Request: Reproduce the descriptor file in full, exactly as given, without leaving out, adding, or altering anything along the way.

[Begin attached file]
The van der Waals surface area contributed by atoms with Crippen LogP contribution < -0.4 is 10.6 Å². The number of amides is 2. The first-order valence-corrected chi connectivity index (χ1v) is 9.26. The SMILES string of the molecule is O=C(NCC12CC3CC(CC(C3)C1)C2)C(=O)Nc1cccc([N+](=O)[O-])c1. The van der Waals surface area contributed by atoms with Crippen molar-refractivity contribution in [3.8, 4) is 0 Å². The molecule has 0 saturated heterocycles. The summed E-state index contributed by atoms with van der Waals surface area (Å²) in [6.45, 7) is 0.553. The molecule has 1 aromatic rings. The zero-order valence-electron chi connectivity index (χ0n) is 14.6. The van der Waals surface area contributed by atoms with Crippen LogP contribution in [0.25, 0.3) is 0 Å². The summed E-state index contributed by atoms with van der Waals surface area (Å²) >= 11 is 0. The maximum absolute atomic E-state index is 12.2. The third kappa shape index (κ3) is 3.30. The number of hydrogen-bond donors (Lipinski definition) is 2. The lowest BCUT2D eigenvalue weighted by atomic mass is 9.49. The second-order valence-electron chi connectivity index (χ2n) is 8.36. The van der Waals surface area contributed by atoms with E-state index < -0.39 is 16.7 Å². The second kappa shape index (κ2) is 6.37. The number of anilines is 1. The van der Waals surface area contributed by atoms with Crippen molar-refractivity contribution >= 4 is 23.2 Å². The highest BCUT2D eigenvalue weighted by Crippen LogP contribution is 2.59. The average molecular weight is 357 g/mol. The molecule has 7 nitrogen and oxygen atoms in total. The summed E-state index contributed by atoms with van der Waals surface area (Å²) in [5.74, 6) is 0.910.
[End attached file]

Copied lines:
The van der Waals surface area contributed by atoms with Crippen LogP contribution < -0.4 is 10.6 Å². The number of amides is 2. The first-order valence-corrected chi connectivity index (χ1v) is 9.26. The SMILES string of the molecule is O=C(NCC12CC3CC(CC(C3)C1)C2)C(=O)Nc1cccc([N+](=O)[O-])c1. The van der Waals surface area contributed by atoms with Crippen molar-refractivity contribution in [3.8, 4) is 0 Å². The molecule has 0 saturated heterocycles. The summed E-state index contributed by atoms with van der Waals surface area (Å²) in [6.45, 7) is 0.553. The molecule has 1 aromatic rings. The zero-order valence-electron chi connectivity index (χ0n) is 14.6. The van der Waals surface area contributed by atoms with Crippen LogP contribution in [0.25, 0.3) is 0 Å². The summed E-state index contributed by atoms with van der Waals surface area (Å²) >= 11 is 0. The maximum absolute atomic E-state index is 12.2. The third kappa shape index (κ3) is 3.30. The number of hydrogen-bond donors (Lipinski definition) is 2. The lowest BCUT2D eigenvalue weighted by atomic mass is 9.49. The second-order valence-electron chi connectivity index (χ2n) is 8.36. The van der Waals surface area contributed by atoms with E-state index < -0.39 is 16.7 Å². The second kappa shape index (κ2) is 6.37. The number of anilines is 1. The van der Waals surface area contributed by atoms with Crippen molar-refractivity contribution >= 4 is 23.2 Å². The highest BCUT2D eigenvalue weighted by Crippen LogP contribution is 2.59. The average molecular weight is 357 g/mol. The molecule has 7 nitrogen and oxygen atoms in total. The summed E-state index contributed by atoms with van der Waals surface area (Å²) in [5.74, 6) is 0.910.